Australian celebrity chefs voice support for GM food
Two of Australia’s top chefs, Luke Mangan and Glenn Austin, recognize the benefits of genetically engineered food, The Daily Telegraph reports. The article points out that Chef Luke Mangan of the Sydney restaurant glass brasserie has remained receptive to the use of GM food since he wrote a blog in 2008 supporting it as an innovation that could “potentially help millions of people around the world.” He explains in the article, “More info is required but some benefits sound fantastic - drought resistance, higher levels of production and sustainability in the food supply.” Glenn Austin, the first Australian to be voted to the World Board of Chefs and a chef of a multinational dairy company that supports agricultural biotechnology, would like chefs to learn more about the benefits of the technology. “There are a few (chefs) who are trying to have a beat-up about it and they are quite ill-informed. If they went through their own cupboards, they would find that most of what is in there contains genetically modified food,” he said. Read more.
Increased rice yields important for feeding growing world population, BBC News reports
According to a report by the BBC News, rice will play an essential role in meeting the demands of a growing world population. “In 40 years, the global population is expected to swell by 2 billion, so rice, today the fastest growing staple which feeds more than half the world’s population, will become increasingly important to global food security.” The article discusses the role of biotechnology in improving yields for Vietnam, now the world’s second biggest exporter after Thailand. Read more.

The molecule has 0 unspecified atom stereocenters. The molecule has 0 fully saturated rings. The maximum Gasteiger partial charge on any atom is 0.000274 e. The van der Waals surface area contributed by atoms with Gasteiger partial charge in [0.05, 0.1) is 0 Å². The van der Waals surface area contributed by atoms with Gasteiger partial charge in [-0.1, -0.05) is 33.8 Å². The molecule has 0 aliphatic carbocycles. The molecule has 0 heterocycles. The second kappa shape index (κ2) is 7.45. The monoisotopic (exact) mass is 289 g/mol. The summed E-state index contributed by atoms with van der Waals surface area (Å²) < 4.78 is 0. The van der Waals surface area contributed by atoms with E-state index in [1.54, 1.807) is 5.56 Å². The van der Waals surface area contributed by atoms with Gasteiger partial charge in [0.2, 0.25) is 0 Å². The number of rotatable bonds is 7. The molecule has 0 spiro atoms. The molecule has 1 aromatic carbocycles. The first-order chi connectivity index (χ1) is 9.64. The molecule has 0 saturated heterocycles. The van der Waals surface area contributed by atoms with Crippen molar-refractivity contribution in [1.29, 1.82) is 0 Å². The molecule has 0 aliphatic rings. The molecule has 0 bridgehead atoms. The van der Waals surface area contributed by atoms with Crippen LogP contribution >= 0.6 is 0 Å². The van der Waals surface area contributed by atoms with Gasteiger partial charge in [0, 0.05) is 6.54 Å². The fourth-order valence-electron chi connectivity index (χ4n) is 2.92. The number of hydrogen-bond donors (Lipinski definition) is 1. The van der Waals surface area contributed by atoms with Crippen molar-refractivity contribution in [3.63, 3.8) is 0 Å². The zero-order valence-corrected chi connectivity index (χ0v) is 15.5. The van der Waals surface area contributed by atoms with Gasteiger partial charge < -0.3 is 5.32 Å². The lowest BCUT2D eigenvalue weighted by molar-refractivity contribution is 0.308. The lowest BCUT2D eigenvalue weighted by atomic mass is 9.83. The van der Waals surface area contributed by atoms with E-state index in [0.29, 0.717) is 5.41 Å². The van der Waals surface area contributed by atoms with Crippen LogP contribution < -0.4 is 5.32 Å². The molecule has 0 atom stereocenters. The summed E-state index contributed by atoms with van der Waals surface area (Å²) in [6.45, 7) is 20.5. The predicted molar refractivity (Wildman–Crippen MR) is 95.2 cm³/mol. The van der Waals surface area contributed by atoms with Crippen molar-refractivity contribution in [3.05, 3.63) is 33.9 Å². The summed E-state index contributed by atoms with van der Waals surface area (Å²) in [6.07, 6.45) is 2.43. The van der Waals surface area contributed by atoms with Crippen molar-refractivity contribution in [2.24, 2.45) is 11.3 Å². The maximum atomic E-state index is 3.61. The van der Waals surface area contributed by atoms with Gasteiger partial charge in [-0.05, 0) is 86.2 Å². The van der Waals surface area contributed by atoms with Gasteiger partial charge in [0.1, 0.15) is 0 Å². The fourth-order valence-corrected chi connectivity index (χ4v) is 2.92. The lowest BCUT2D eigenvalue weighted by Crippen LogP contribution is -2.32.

CBI Expert Dr. Pamela Ronald, Professor of Plant Pathology at UC-Davis and author of Tomorrow’s Table: Organic Farming, Genetics and the Future of Food, provided CBI, in the lead-up to our BIO 2010 panel about public perception and agricultural biotechnology, her expert opinion on this important topic. Thanks, Pam!
Council for Biotechnology Information: What do you believe is the public’s perception of agricultural biotechnology and do you believe this is a fair portrayal of the science?
Dr. Ronald: There is no doubt that GE [genetically engineered] crops have an image problem in Europe and in some parts of the US. Part of the problem is that many see the process of GE as a tool that only benefits large corporations and large farmers in the US and other countries. But it’s also a tool for breeding, it’s a tool for biologists, it’s a tool for farmers. READ MORE »
CBI Expert Dr. Bruce Chassy, Professor of food microbiology and nutritional sciences at University of Illinois at Urbana-Champaign and co-founder of Academics Review, will be participating in CBI’s panel at the 2010 BIO International Convention about public perception and agricultural biotechnology. He was kind of enough to offer us some of his initial thoughts on this critical subject. We look forward to hearing more from Dr. Chassy on May 5 at BIO 2010!
Council for Biotechnology Information: What do you believe is the public’s perception of agricultural biotechnology, and do you believe this is a fair portrayal of the science?
Dr. Chassy: I think the regular surveys that IFIC (International Food Information Council) does provide a pretty good insight into what the majority of consumers are thinking. Their most recent survey shows that great the majority of Americans do not view ag biotech, and in particular transgenic crops or GM [Genetically Modified] foods, as a food safety concern. READ MORE »